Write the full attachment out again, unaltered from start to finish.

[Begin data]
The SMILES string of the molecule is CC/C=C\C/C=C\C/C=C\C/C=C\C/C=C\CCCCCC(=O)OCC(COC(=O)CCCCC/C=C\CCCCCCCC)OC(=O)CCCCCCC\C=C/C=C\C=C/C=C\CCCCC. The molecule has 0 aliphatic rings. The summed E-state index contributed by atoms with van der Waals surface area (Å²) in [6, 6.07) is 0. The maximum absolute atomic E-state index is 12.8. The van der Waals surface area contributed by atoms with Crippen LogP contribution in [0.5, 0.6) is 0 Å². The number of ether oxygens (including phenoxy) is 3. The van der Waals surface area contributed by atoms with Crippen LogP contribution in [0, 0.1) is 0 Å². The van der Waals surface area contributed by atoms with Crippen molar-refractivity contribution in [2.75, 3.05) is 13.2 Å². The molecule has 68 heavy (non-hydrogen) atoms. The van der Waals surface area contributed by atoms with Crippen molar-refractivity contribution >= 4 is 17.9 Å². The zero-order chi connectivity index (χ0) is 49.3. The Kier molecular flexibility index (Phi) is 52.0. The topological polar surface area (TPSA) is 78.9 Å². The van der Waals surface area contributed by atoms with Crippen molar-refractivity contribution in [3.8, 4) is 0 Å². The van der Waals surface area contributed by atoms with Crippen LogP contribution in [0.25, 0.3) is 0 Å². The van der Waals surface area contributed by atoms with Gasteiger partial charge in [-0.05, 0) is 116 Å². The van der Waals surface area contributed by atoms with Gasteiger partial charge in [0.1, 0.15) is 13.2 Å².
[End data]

The SMILES string of the molecule is CC/C=C\C/C=C\C/C=C\C/C=C\C/C=C\CCCCCC(=O)OCC(COC(=O)CCCCC/C=C\CCCCCCCC)OC(=O)CCCCCCC\C=C/C=C\C=C/C=C\CCCCC. The molecule has 0 aliphatic rings. The summed E-state index contributed by atoms with van der Waals surface area (Å²) in [6, 6.07) is 0. The maximum absolute atomic E-state index is 12.8. The van der Waals surface area contributed by atoms with Crippen LogP contribution in [0.5, 0.6) is 0 Å². The number of ether oxygens (including phenoxy) is 3. The van der Waals surface area contributed by atoms with Crippen LogP contribution in [0, 0.1) is 0 Å². The van der Waals surface area contributed by atoms with Crippen molar-refractivity contribution in [2.75, 3.05) is 13.2 Å². The molecule has 68 heavy (non-hydrogen) atoms. The van der Waals surface area contributed by atoms with Crippen molar-refractivity contribution >= 4 is 17.9 Å². The zero-order chi connectivity index (χ0) is 49.3. The Kier molecular flexibility index (Phi) is 52.0. The topological polar surface area (TPSA) is 78.9 Å². The van der Waals surface area contributed by atoms with Crippen molar-refractivity contribution in [3.8, 4) is 0 Å². The van der Waals surface area contributed by atoms with Crippen LogP contribution in [0.25, 0.3) is 0 Å². The van der Waals surface area contributed by atoms with Gasteiger partial charge in [-0.05, 0) is 116 Å². The van der Waals surface area contributed by atoms with Gasteiger partial charge in [0.1, 0.15) is 13.2 Å².